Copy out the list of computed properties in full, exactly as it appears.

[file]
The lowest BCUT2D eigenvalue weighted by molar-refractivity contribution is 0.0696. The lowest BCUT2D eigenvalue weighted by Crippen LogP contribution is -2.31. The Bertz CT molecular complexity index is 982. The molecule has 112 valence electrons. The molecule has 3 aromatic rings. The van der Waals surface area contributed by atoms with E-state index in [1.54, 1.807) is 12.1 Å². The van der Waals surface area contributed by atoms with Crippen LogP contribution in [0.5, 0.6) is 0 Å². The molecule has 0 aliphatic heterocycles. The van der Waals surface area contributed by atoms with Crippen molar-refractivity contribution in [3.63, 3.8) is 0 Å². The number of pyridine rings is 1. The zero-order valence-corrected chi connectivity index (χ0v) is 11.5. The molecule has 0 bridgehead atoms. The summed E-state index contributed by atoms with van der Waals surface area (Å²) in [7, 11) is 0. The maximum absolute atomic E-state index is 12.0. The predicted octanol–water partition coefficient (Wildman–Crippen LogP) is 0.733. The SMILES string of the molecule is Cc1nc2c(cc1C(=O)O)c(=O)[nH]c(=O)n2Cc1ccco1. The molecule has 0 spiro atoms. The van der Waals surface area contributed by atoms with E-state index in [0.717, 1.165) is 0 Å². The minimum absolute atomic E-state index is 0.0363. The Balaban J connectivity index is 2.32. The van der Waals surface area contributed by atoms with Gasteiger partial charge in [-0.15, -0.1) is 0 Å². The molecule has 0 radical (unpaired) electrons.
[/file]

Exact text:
The lowest BCUT2D eigenvalue weighted by molar-refractivity contribution is 0.0696. The lowest BCUT2D eigenvalue weighted by Crippen LogP contribution is -2.31. The Bertz CT molecular complexity index is 982. The molecule has 112 valence electrons. The molecule has 3 aromatic rings. The van der Waals surface area contributed by atoms with E-state index in [1.54, 1.807) is 12.1 Å². The van der Waals surface area contributed by atoms with Crippen LogP contribution in [0.5, 0.6) is 0 Å². The molecule has 0 aliphatic heterocycles. The van der Waals surface area contributed by atoms with Crippen molar-refractivity contribution in [3.63, 3.8) is 0 Å². The number of pyridine rings is 1. The zero-order valence-corrected chi connectivity index (χ0v) is 11.5. The molecule has 0 bridgehead atoms. The summed E-state index contributed by atoms with van der Waals surface area (Å²) in [7, 11) is 0. The maximum absolute atomic E-state index is 12.0. The predicted octanol–water partition coefficient (Wildman–Crippen LogP) is 0.733. The SMILES string of the molecule is Cc1nc2c(cc1C(=O)O)c(=O)[nH]c(=O)n2Cc1ccco1. The molecule has 0 spiro atoms. The van der Waals surface area contributed by atoms with E-state index in [0.717, 1.165) is 0 Å². The minimum absolute atomic E-state index is 0.0363. The Balaban J connectivity index is 2.32. The van der Waals surface area contributed by atoms with Gasteiger partial charge in [-0.15, -0.1) is 0 Å². The molecule has 0 radical (unpaired) electrons.